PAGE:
My dad is the original Don Draper, minus the drinking problem and emotional unavailability. He got up everyday at 7am to shower and put on a clean white undershirt. His hair was perfectly parted on the side and had been in the same style for so long that he no longer needed to comb it into place, but he still did, of course. Every morning he shaved his face. I’ve never seen him have a 5 o’clock shadow in my entire life. He wore a full suit everyday, and wore perfectly shined shoes which he used a shoe horn to get into. Then he would have his coffee (never more than 2 cups) and read the newspaper. I would sit and watch his routine on days when I didn’t have school. It was fascinating. This is how a real man starts his day.
On the weekends he would mow the lawn/rake the leaves/shovel the snow depending on the season, fix the screen door, change the oil in one of the cars, or throw a baseball back and forth with one of his sons. He came to all of my games, recitals, gymnastics meets, and plays. He never missed anything, which is crazy considering he has 5 children. If I had a track meet out of town that lasted until nighttime, he would be there at the school waiting for me when the bus got back. He would go outside and warm up the car for me and scrape my windshield in the wintertime before high school.
As his only daughter I was his favorite. He couldn’t have been more proud of me, no matter what my interests and talents were. One time, in 8th grade, I was in the running to be the best high jumper in the city of Indianapolis at the final meet of the season. When it was between me and two other girls, I saw my dad out of the corner of my eye pacing the bleachers back and forth in a secluded area where no other spectators were sitting. He could barely watch, because he wanted so badly for me to win. One girl scratched, and then the next girl scratched. It was my turn. I made it over. I won! My dad would never scream or yell or jump up and down, it just wasn’t his style, but I could tell he was so proud of me. They raised the bar another inch. It was just me alone, in a competition with myself to catch the city record. I scratched all three jumps. I was a little disappointed in myself, but still happy that I won. For the next week or so, my dad kept showing me on his measuring tape how close in inches I had come to the record. “You were only off by this much,” he would say as he showed me the 2 inches that would’ve made the difference. He wasn’t telling me how just a little more would’ve broken the record, he was showing me how good I was and how close I had become to being the best.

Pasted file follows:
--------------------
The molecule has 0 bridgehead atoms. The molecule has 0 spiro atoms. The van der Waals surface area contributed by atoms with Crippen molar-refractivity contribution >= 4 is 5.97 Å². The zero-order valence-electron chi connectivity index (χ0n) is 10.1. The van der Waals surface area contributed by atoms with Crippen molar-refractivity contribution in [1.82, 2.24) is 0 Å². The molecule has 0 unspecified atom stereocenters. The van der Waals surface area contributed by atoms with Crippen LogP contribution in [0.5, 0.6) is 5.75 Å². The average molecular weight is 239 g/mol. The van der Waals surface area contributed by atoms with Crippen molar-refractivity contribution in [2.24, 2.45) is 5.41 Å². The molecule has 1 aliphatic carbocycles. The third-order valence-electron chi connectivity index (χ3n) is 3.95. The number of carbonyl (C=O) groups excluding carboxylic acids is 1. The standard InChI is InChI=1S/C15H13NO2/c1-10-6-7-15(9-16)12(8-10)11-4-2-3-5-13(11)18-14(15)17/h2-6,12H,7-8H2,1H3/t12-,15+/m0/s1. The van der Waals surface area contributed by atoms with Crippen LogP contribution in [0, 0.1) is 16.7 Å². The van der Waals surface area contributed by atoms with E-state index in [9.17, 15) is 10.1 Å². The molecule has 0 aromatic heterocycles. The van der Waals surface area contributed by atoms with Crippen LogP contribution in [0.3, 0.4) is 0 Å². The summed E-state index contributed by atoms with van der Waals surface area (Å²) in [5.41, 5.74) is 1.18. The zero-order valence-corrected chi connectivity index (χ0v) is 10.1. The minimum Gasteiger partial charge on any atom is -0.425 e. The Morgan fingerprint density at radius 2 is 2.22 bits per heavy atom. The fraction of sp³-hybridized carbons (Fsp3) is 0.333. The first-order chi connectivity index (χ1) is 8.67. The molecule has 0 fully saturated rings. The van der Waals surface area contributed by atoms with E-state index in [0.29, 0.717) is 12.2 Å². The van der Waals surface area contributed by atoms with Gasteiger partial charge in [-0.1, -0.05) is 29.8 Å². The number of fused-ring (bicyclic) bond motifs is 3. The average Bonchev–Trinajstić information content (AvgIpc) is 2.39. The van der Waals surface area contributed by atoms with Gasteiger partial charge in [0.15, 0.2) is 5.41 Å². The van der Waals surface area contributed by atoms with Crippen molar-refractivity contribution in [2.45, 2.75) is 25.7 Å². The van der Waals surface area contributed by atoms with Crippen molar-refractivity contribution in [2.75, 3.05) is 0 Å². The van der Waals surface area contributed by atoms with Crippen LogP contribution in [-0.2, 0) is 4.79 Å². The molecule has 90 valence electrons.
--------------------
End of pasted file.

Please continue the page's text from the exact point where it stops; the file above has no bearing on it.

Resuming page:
My dad is probably worried on some level about the career choice that I made, the challenging city I live in, and the fact that I am not following the same model of adulthood that he and my mom did. Most dads worry about the protection and finances of their children, and especially their daughters, well into adulthood. But even though it’s probably not the stable life he had imagined for me, he has never once been negative or unsupportive about it. He may not understand my dreams, but he appreciates that I’ve had the courage to follow them.
My dad taught me how to ride a bike, how to fish, how to skate, and how to chew with my mouth closed. When I was first starting to drive, and before Google Maps, Mapquest, and Garmins, my dad would draw detailed maps for me to help me get to where I was going. He read bedtime stories to my brothers and me every single night. He and I would go on bike rides through our neighborhood together and watch new episodes of Seinfeld every Thursday. Just him and me. He would even take me on “dates” when I was a little girl. Out to dinner and the movies. There wasn’t a moment where I didn’t feel special.
At age 33, I still need my dad’s help. If I have car trouble, apartment issues, questions about my taxes etc., he is the first person I call. When my car broke down in the middle of the 101 freeway in the middle of the day, I called him before I even called AAA. Even though we don’t talk every single day, I know he will drop everything he’s doing to help me if I need him.
My dad is blind as a bat. Literally legally blind. He wears contacts until they irritate his eyes, and then he switches to the most ridiculous coke bottle, magnifying glasses. He passed that amazing gene onto me, the only child who also has blue eyes like he does. What gift that has been, Dad. Thanks!
My dad loves bananas and peanut butter, Jim Beam and Diet Coke, and The 3 Stooges. He loves to BBQ, watch Indiana sports teams play, play softball/baseball, run, talk about the weather, and most importantly, he loves to hang out with his kids.
No daddy issues here. My issues can be attributed to everything BUT that. My only issue is that I don’t get to see him as often as I would like.
Thanks, Dad, for being my role model, supporter, friend, and hero. I wouldn’t trade you for anything.